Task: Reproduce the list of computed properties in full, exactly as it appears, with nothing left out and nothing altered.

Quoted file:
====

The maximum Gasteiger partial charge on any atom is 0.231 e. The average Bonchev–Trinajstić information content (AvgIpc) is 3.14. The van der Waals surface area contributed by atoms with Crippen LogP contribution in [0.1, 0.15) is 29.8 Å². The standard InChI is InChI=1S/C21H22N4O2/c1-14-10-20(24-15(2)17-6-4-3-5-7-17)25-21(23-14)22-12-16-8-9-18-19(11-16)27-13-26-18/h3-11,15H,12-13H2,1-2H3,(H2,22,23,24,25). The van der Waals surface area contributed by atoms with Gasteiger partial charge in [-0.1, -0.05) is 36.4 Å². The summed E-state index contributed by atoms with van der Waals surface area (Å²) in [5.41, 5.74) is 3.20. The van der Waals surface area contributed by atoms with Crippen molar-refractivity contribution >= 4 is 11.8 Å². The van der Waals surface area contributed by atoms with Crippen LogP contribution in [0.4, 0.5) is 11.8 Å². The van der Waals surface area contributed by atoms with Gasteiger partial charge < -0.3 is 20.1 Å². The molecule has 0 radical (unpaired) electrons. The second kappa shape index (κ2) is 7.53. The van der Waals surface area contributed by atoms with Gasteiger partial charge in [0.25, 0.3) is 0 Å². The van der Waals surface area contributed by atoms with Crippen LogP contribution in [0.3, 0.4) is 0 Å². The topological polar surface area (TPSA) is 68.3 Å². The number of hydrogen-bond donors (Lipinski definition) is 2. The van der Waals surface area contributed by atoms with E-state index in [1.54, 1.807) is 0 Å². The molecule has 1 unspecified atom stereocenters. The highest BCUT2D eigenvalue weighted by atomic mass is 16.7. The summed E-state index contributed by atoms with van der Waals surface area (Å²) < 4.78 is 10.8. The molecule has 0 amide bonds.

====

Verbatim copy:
The maximum Gasteiger partial charge on any atom is 0.231 e. The average Bonchev–Trinajstić information content (AvgIpc) is 3.14. The van der Waals surface area contributed by atoms with Crippen LogP contribution in [0.1, 0.15) is 29.8 Å². The standard InChI is InChI=1S/C21H22N4O2/c1-14-10-20(24-15(2)17-6-4-3-5-7-17)25-21(23-14)22-12-16-8-9-18-19(11-16)27-13-26-18/h3-11,15H,12-13H2,1-2H3,(H2,22,23,24,25). The van der Waals surface area contributed by atoms with Gasteiger partial charge in [-0.1, -0.05) is 36.4 Å². The summed E-state index contributed by atoms with van der Waals surface area (Å²) in [5.41, 5.74) is 3.20. The van der Waals surface area contributed by atoms with Crippen molar-refractivity contribution >= 4 is 11.8 Å². The van der Waals surface area contributed by atoms with Crippen LogP contribution in [0.4, 0.5) is 11.8 Å². The van der Waals surface area contributed by atoms with Gasteiger partial charge < -0.3 is 20.1 Å². The molecule has 0 radical (unpaired) electrons. The second kappa shape index (κ2) is 7.53. The van der Waals surface area contributed by atoms with Gasteiger partial charge in [0.25, 0.3) is 0 Å². The van der Waals surface area contributed by atoms with Crippen LogP contribution in [0.3, 0.4) is 0 Å². The topological polar surface area (TPSA) is 68.3 Å². The number of hydrogen-bond donors (Lipinski definition) is 2. The van der Waals surface area contributed by atoms with E-state index in [1.54, 1.807) is 0 Å². The molecule has 1 unspecified atom stereocenters. The highest BCUT2D eigenvalue weighted by atomic mass is 16.7. The summed E-state index contributed by atoms with van der Waals surface area (Å²) < 4.78 is 10.8. The molecule has 0 amide bonds.